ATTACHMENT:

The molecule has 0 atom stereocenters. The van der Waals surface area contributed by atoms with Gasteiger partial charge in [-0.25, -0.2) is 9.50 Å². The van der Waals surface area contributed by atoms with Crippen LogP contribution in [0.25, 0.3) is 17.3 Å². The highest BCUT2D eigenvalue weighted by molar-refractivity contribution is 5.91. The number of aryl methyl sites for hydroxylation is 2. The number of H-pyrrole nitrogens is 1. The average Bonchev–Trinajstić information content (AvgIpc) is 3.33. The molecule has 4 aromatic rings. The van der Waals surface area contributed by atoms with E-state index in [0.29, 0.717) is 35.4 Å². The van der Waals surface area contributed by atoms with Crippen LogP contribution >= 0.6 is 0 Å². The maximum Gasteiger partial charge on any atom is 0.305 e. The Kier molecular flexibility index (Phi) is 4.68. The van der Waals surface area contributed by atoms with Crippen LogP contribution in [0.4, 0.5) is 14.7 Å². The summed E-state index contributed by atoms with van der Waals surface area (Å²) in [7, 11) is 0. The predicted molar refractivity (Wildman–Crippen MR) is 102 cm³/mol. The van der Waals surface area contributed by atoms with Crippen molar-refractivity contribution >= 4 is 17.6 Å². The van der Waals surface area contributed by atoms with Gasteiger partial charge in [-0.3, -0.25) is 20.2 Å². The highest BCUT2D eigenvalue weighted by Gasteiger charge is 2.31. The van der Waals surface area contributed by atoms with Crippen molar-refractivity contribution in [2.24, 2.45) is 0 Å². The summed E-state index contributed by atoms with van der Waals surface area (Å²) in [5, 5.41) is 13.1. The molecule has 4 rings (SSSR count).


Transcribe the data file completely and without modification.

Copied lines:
The molecule has 0 atom stereocenters. The van der Waals surface area contributed by atoms with Gasteiger partial charge in [-0.25, -0.2) is 9.50 Å². The van der Waals surface area contributed by atoms with Crippen LogP contribution in [0.25, 0.3) is 17.3 Å². The highest BCUT2D eigenvalue weighted by molar-refractivity contribution is 5.91. The number of aryl methyl sites for hydroxylation is 2. The number of H-pyrrole nitrogens is 1. The average Bonchev–Trinajstić information content (AvgIpc) is 3.33. The molecule has 4 aromatic rings. The van der Waals surface area contributed by atoms with E-state index in [0.29, 0.717) is 35.4 Å². The van der Waals surface area contributed by atoms with Crippen LogP contribution >= 0.6 is 0 Å². The maximum Gasteiger partial charge on any atom is 0.305 e. The Kier molecular flexibility index (Phi) is 4.68. The van der Waals surface area contributed by atoms with Crippen LogP contribution in [0.4, 0.5) is 14.7 Å². The summed E-state index contributed by atoms with van der Waals surface area (Å²) in [7, 11) is 0. The predicted molar refractivity (Wildman–Crippen MR) is 102 cm³/mol. The van der Waals surface area contributed by atoms with Crippen molar-refractivity contribution >= 4 is 17.6 Å². The van der Waals surface area contributed by atoms with Gasteiger partial charge in [-0.3, -0.25) is 20.2 Å². The highest BCUT2D eigenvalue weighted by Gasteiger charge is 2.31. The van der Waals surface area contributed by atoms with Crippen molar-refractivity contribution in [2.24, 2.45) is 0 Å². The summed E-state index contributed by atoms with van der Waals surface area (Å²) in [5, 5.41) is 13.1. The molecule has 4 rings (SSSR count).